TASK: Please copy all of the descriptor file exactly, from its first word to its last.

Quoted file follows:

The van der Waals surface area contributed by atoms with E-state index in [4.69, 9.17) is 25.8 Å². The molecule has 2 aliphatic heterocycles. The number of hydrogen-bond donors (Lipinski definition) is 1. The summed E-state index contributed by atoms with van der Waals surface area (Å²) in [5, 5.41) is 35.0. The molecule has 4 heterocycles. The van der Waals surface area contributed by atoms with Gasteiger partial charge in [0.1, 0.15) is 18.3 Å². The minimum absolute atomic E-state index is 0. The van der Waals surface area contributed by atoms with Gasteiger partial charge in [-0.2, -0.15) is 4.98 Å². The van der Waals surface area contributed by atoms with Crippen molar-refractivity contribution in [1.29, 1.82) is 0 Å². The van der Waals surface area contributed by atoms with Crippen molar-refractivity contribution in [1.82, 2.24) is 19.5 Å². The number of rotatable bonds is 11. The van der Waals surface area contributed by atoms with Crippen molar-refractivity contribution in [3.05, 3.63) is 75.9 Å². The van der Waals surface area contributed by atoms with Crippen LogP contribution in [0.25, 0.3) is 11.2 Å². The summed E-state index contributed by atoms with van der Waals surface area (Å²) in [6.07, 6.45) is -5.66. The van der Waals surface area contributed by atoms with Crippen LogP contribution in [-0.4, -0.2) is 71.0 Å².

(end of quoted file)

The van der Waals surface area contributed by atoms with E-state index in [4.69, 9.17) is 25.8 Å². The molecule has 2 aliphatic heterocycles. The number of hydrogen-bond donors (Lipinski definition) is 1. The summed E-state index contributed by atoms with van der Waals surface area (Å²) in [5, 5.41) is 35.0. The molecule has 4 heterocycles. The van der Waals surface area contributed by atoms with Gasteiger partial charge in [0.1, 0.15) is 18.3 Å². The minimum absolute atomic E-state index is 0. The van der Waals surface area contributed by atoms with Gasteiger partial charge in [-0.2, -0.15) is 4.98 Å². The van der Waals surface area contributed by atoms with Crippen molar-refractivity contribution in [1.29, 1.82) is 0 Å². The van der Waals surface area contributed by atoms with Crippen molar-refractivity contribution in [1.82, 2.24) is 19.5 Å². The number of rotatable bonds is 11. The van der Waals surface area contributed by atoms with Crippen molar-refractivity contribution in [3.05, 3.63) is 75.9 Å². The van der Waals surface area contributed by atoms with Crippen LogP contribution in [0.25, 0.3) is 11.2 Å². The summed E-state index contributed by atoms with van der Waals surface area (Å²) in [6.07, 6.45) is -5.66. The van der Waals surface area contributed by atoms with Crippen LogP contribution in [-0.4, -0.2) is 71.0 Å².